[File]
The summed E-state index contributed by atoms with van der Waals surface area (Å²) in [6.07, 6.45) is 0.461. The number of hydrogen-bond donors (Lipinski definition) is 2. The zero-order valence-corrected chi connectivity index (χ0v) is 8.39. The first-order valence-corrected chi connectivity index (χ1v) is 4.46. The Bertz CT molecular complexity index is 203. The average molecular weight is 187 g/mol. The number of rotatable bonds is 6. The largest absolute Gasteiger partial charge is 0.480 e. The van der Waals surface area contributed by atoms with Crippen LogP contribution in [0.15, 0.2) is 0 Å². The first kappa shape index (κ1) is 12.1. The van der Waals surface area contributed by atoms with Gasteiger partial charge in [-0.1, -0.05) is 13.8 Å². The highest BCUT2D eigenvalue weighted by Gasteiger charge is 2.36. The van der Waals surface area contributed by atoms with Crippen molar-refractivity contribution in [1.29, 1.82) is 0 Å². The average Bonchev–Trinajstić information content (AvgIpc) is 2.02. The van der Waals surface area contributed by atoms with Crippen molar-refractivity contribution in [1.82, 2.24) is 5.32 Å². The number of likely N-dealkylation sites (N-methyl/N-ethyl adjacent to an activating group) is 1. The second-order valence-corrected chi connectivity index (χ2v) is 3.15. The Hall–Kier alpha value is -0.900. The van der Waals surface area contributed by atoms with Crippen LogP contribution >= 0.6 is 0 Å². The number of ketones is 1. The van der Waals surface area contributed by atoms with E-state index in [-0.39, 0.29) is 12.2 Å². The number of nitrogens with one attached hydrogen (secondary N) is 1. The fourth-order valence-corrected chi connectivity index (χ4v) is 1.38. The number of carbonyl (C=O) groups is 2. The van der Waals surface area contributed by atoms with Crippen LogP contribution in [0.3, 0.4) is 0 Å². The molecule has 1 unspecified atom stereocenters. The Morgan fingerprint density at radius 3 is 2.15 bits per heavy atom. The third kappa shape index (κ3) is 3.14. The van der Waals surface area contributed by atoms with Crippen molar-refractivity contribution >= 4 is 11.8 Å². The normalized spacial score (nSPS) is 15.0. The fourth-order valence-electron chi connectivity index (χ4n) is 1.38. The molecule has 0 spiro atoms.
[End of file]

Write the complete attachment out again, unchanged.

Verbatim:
The summed E-state index contributed by atoms with van der Waals surface area (Å²) in [6.07, 6.45) is 0.461. The number of hydrogen-bond donors (Lipinski definition) is 2. The zero-order valence-corrected chi connectivity index (χ0v) is 8.39. The first-order valence-corrected chi connectivity index (χ1v) is 4.46. The Bertz CT molecular complexity index is 203. The average molecular weight is 187 g/mol. The number of rotatable bonds is 6. The largest absolute Gasteiger partial charge is 0.480 e. The van der Waals surface area contributed by atoms with Crippen LogP contribution in [0.15, 0.2) is 0 Å². The first kappa shape index (κ1) is 12.1. The van der Waals surface area contributed by atoms with Gasteiger partial charge in [-0.1, -0.05) is 13.8 Å². The highest BCUT2D eigenvalue weighted by Gasteiger charge is 2.36. The van der Waals surface area contributed by atoms with Crippen molar-refractivity contribution in [1.29, 1.82) is 0 Å². The average Bonchev–Trinajstić information content (AvgIpc) is 2.02. The van der Waals surface area contributed by atoms with Crippen molar-refractivity contribution in [1.82, 2.24) is 5.32 Å². The number of likely N-dealkylation sites (N-methyl/N-ethyl adjacent to an activating group) is 1. The second-order valence-corrected chi connectivity index (χ2v) is 3.15. The Hall–Kier alpha value is -0.900. The van der Waals surface area contributed by atoms with Crippen LogP contribution >= 0.6 is 0 Å². The number of ketones is 1. The van der Waals surface area contributed by atoms with E-state index in [-0.39, 0.29) is 12.2 Å². The number of nitrogens with one attached hydrogen (secondary N) is 1. The fourth-order valence-corrected chi connectivity index (χ4v) is 1.38. The number of carbonyl (C=O) groups is 2. The van der Waals surface area contributed by atoms with Crippen LogP contribution in [0.3, 0.4) is 0 Å². The molecule has 1 unspecified atom stereocenters. The Morgan fingerprint density at radius 3 is 2.15 bits per heavy atom. The third kappa shape index (κ3) is 3.14. The van der Waals surface area contributed by atoms with Crippen molar-refractivity contribution >= 4 is 11.8 Å². The normalized spacial score (nSPS) is 15.0. The fourth-order valence-electron chi connectivity index (χ4n) is 1.38. The molecule has 0 spiro atoms.